respiratory therapist connect with patient

Never Argue

Agitated patients may attempt to maneuver you into an argument. While you are entitled to your own opinion, it is imperative that you do not engage in a heated argument with the patient.

This will only escalate the situation and make it more difficult to manage.

Rather than clarifying why they aren’t getting what they want, just simply apologize and let the patient know that you are doing everything in your power to help them. Whatever you do, just avoid getting into an argument, as it will only make matters worse.

Set Boundaries

You always want to do your best to help patients in need, but you must do so within a set of boundaries.

Never let a patient push you around.

Sometimes patients will ask for things just to see if they can actually get away with it. Other times, they may try to take advantage of your kindness and ask for things that are unreasonable.

In either case, it’s important to set boundaries and don’t back down. If you do, the patient will only continue to take advantage of the situation.

Keep Stress to a Minimum

If you’re dealing with stress and personal issues while on the job, it’ll be a lot more difficult to sympathize with patients who are giving you a hard time.

That’s why it’s important to try and keep your stress levels to a minimum. We all have things that we’re dealing with in our personal lives.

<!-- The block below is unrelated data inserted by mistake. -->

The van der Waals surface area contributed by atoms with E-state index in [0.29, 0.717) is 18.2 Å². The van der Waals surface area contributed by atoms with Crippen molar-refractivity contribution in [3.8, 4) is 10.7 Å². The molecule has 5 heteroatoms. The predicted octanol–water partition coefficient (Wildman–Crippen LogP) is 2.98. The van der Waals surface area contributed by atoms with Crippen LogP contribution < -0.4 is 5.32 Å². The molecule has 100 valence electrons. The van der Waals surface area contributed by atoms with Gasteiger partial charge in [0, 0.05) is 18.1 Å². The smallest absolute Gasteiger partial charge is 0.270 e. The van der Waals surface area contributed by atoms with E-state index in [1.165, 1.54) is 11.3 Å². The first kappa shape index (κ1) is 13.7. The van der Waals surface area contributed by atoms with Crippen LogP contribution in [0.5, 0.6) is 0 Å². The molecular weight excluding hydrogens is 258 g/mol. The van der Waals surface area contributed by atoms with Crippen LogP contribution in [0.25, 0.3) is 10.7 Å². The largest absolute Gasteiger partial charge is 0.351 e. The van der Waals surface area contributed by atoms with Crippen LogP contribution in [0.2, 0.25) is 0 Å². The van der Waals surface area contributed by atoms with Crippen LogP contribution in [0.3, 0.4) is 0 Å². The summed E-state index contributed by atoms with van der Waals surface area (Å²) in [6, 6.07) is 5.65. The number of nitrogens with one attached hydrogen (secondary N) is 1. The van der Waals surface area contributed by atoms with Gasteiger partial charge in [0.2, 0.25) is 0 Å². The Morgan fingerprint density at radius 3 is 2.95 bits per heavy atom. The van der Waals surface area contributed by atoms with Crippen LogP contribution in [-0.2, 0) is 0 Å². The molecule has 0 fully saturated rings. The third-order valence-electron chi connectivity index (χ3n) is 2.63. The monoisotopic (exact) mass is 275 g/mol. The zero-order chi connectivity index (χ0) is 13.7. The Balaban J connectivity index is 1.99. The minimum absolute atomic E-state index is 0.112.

That’s normal.

However, it’s important to try and leave those things at the door when you clock in for your shift. This can be difficult, but it’s something that has to be done.

Control Your Body Language

Your body language says a lot, even if you’re not saying anything at all. Non-verbal communication is a very powerful tool.

That’s why it’s important to be aware of your body language when you’re interacting with patients. Patients can pick up on even the smallest of cues.

If you’re tense, they’ll know it. If you’re uncomfortable, they’ll be able to sense it. And if you’re not really listening to what they’re saying, they’ll definitely be able to tell.

So it’s important to try and keep your body language in check. Remain calm and relaxed, even if you’re feeling the exact opposite on the inside.

respiratory therapist heroes

Ask for Help

If you’re having a difficult time managing a patient, don’t be afraid to ask for help.

There’s no shame in admitting that you need assistance. In fact, it’s actually a sign of strength. It shows that you’re willing to do whatever it takes to provide the best care possible for the patient.

And chances are, if you’re struggling with a patient, someone else on the staff has probably dealt with a similar situation before.

So don’t be afraid to ask for help. It’s better to get some assistance than to try and handle the situation on your own.

Final Thoughts

Dealing with difficult patients can be a tough task, but it’s something that all healthcare professionals have to do at one point or another.

By following the tips listed above, you’ll be better equipped to handle these types of situations in an effective manner.

Just remember to stay calm, never take it personally, and always be respectful. If you can do those things, you’ll be well on your way to successfully handling these difficult situations.

Be sure to check out a similar article that we wrote on the skills that are required for being a respiratory therapist. Thanks for reading!

John Landry, BS, RRT

Written by:

John Landry, BS, RRT

John Landry is a registered respiratory therapist from Memphis, TN, and has a bachelor's degree in kinesiology. He enjoys using evidence-based research to help others breathe easier and live a healthier life.